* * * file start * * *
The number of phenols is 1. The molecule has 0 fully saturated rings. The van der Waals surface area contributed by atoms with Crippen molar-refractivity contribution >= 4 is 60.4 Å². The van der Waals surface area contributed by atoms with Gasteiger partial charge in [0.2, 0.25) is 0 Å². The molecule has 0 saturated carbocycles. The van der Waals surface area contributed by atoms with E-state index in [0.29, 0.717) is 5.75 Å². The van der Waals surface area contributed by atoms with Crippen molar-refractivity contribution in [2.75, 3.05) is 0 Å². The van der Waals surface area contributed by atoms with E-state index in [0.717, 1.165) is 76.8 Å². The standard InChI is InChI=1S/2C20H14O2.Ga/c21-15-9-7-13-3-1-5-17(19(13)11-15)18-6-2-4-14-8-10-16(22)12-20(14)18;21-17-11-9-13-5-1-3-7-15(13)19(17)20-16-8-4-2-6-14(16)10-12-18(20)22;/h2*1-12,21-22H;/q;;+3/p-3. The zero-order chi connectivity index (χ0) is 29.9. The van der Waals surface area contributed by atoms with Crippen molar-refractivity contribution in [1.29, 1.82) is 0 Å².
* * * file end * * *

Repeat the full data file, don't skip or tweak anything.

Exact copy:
The number of phenols is 1. The molecule has 0 fully saturated rings. The van der Waals surface area contributed by atoms with Crippen molar-refractivity contribution >= 4 is 60.4 Å². The van der Waals surface area contributed by atoms with Gasteiger partial charge in [0.2, 0.25) is 0 Å². The molecule has 0 saturated carbocycles. The van der Waals surface area contributed by atoms with E-state index in [0.29, 0.717) is 5.75 Å². The van der Waals surface area contributed by atoms with Crippen molar-refractivity contribution in [2.75, 3.05) is 0 Å². The van der Waals surface area contributed by atoms with E-state index in [0.717, 1.165) is 76.8 Å². The standard InChI is InChI=1S/2C20H14O2.Ga/c21-15-9-7-13-3-1-5-17(19(13)11-15)18-6-2-4-14-8-10-16(22)12-20(14)18;21-17-11-9-13-5-1-3-7-15(13)19(17)20-16-8-4-2-6-14(16)10-12-18(20)22;/h2*1-12,21-22H;/q;;+3/p-3. The zero-order chi connectivity index (χ0) is 29.9. The van der Waals surface area contributed by atoms with Crippen molar-refractivity contribution in [1.29, 1.82) is 0 Å².